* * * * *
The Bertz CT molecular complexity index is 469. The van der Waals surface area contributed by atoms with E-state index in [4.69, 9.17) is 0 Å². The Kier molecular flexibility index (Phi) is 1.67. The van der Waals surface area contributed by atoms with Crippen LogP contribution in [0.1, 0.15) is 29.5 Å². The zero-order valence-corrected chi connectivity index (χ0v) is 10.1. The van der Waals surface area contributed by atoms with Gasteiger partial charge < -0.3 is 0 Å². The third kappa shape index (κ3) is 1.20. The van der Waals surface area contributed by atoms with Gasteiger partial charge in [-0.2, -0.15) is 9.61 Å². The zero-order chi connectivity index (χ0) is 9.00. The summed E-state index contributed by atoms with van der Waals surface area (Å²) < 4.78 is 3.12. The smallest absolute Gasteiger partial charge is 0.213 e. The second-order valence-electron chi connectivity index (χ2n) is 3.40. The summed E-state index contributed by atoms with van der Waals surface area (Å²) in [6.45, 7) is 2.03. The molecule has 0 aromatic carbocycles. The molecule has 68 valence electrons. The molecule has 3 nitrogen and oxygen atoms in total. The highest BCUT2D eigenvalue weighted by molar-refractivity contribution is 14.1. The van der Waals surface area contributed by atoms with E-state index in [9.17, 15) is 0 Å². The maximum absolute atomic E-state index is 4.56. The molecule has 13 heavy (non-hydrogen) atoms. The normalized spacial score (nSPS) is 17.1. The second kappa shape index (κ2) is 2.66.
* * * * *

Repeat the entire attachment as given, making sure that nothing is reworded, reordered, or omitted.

The Bertz CT molecular complexity index is 469. The van der Waals surface area contributed by atoms with E-state index in [4.69, 9.17) is 0 Å². The Kier molecular flexibility index (Phi) is 1.67. The van der Waals surface area contributed by atoms with Crippen LogP contribution in [0.1, 0.15) is 29.5 Å². The zero-order valence-corrected chi connectivity index (χ0v) is 10.1. The van der Waals surface area contributed by atoms with Gasteiger partial charge < -0.3 is 0 Å². The third kappa shape index (κ3) is 1.20. The van der Waals surface area contributed by atoms with Gasteiger partial charge in [-0.2, -0.15) is 9.61 Å². The zero-order chi connectivity index (χ0) is 9.00. The summed E-state index contributed by atoms with van der Waals surface area (Å²) < 4.78 is 3.12. The smallest absolute Gasteiger partial charge is 0.213 e. The second-order valence-electron chi connectivity index (χ2n) is 3.40. The summed E-state index contributed by atoms with van der Waals surface area (Å²) in [6.45, 7) is 2.03. The molecule has 0 aromatic carbocycles. The molecule has 68 valence electrons. The molecule has 3 nitrogen and oxygen atoms in total. The highest BCUT2D eigenvalue weighted by molar-refractivity contribution is 14.1. The van der Waals surface area contributed by atoms with E-state index in [9.17, 15) is 0 Å². The maximum absolute atomic E-state index is 4.56. The molecule has 13 heavy (non-hydrogen) atoms. The normalized spacial score (nSPS) is 17.1. The second kappa shape index (κ2) is 2.66.